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I actually planned to do this for quite a long time, but since I haven't had any suitable client hardware, I procrastinated this.
Now, the old laptop I've got from my dad, features an RS-232 port. So, now that I had technically a client, that I could test my RS-232 connection with, I ordered a null modem cable.
There is no RS-232 outlet on my desktop computer directly on the mainboard, but theres a connector on the mainbord, where a RS-232 outlet can be attached to. The outlet will then cover up a PCI slot.
# Activating RS-232
Ok, once all cables were in place, I tried to access both RS-232 ports by reading from them directly. They're usually ttyS0 or ttyS1, depending what COM-Port it is.
From the file /proc/tty/driver/serial, information about the serial setup can be obtained.
A setserial -q /dev/ttyS0 might be usefull as well. Usually, the UART Type is 16550A, on a standard PC. Mine wasn't working though.
At leas not right from the start, when I tried to read the interface with cat /dev/ttyS0 I got the following error:
# cat /dev/ttyS0
cat: /dev/ttyS0: Input/output error
Obviously, the driver couldn't activate the hardware. Reason was, it was deactivated in BIOS. After activating RS-232 there, it worked well.
As a last action, I added myself to the uucp group, so I have user permission to the serial lines. It is not necessary for the terminal setup, but a good idea to do so, just for future projects, maybe...
# Setting up a terminal
Once the Serial line is configured and working properly, it's time to let a terminal run on that port. This is what I added to my /etc/inittab :
s0:2345:respawn:/sbin/agetty -L 38400 ttyS0
I added it quite on the top of that file, right below the 'si' statement, mingetty cannot be used for serial connections, it cannot be run in a console, too. I tried it for testing purposes, but the cosole - along with your login program - will log you out, as soon as you log in over your serial line.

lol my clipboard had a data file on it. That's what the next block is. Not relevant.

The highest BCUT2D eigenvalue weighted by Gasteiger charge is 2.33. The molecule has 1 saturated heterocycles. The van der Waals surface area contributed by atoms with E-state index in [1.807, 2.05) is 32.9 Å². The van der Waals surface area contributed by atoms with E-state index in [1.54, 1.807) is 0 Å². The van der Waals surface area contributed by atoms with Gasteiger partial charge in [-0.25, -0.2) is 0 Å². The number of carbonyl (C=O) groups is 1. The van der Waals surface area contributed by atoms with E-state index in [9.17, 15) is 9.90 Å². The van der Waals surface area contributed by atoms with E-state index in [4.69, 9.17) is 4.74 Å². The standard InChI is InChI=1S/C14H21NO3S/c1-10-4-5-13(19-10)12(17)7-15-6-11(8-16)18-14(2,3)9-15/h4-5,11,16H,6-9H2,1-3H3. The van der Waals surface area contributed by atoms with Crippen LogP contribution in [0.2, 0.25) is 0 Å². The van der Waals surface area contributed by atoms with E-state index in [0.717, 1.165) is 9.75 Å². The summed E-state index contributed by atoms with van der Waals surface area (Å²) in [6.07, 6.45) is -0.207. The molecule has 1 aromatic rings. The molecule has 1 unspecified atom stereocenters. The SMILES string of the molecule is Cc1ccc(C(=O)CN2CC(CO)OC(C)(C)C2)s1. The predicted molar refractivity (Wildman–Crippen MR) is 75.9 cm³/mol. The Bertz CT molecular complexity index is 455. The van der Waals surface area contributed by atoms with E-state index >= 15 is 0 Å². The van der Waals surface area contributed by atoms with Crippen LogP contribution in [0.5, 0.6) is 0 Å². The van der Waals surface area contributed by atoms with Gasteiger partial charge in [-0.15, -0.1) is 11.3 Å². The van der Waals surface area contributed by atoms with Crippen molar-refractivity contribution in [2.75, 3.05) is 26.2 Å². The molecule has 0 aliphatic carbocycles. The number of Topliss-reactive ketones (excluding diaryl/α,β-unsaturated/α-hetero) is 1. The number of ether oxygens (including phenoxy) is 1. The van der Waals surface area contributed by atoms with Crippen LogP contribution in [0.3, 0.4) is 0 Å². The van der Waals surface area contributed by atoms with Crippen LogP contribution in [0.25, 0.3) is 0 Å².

'-L' means this is a local line, with no carrier signal. 38400 is the standard speed of a Linux console, it might be a bit high, I was told, but it works well. I tested that with some higher values as well (115200) and it worked too, I guess it tepends on things like cable length, etc. Last parameter, is the serial tty to listen on. The terminal type can be specified as an additional parameter at the end of the parameter list, vt102, for instance. This is sometimes required, depending on the client.
After finishing editing /etc/inittab, an init q will make the system re-read /etc/inittab and apply changes. The agetty should now be listening on ttyS0.
#Setting up a client
It's time to establish a connection and test the serial line. I use a laptop, that has an RS-232 port, so some preliminary setup is required. I tried minicom as terminal initially, but it turned out, not to be the best client. It initializes the modem, this lasts quite long, and it doesn't convey ANSI colors. So the better option is cu, it's part of the UUCP-Package.
Oh, and the serial port of that computer, has to be accessible as well, of course.
Once everything was set up, I established the connection:
cu -l ttyS0 -38400 --nostop
Pretty self explanatory, I think. The --nostop option disables XON/XOFF handling.
# root access over ttyS0
In order to become root over the serial terminal, the tty needs to be added to /etc/securetty
I appended ttyS0 to the end of the file. It is now possible, to gain root access over the serial terminal. The agetty process needs to be restarted to apply changes.
# Accessing GRUB over ttyS0
To make bootloader access possible over ttyS0, some changes to /boot/grub/menu.lst need to be done. (GRUB is the bootloader I use, I suppose LiLo has similar capabilities.)
Those are the lines, I appended to the top of my menu.lst :
serial --unit=0 --speed=38400 --word=8 --parity=no --stop=1
terminal --timeout=3 serial console
The serial command initiates the serial terminal option, --unit=0 defines our first serial connector, I my case, it's the only one I have on my machine. I used the standard Linux-Console speed, as well as the "8N1" connection strategy.
terminal defines the terminal priorities, first terminal (serial) is the standard one, the last one is the secondary terminal (console).
--timeout=3 enables a delay on both consoles, with a prompt for a keystroke. Depending on which terminal, the key is pressed, this terminal, will be used. If no key is pressed after the timeout, the standard console (in my case serial) will be used.
# Relaying Kernel output on boot
The Kernel accepts multiple console options, of which the last one, is the standard console, and the one that will be used in Single User mode. These are my Kernel options:
title Fedora Core (2.6.20-1.2316.fc5)
kernel /vmlinuz-2.6.20-1.2316.fc5 ro root=/dev/VolGroup00/LogVol00 rhgb quiet vga=795 console=tty0 console=ttyS0,38400
console=tty0 is the standard console, located on the machine, i.e. monitor and keyboard.
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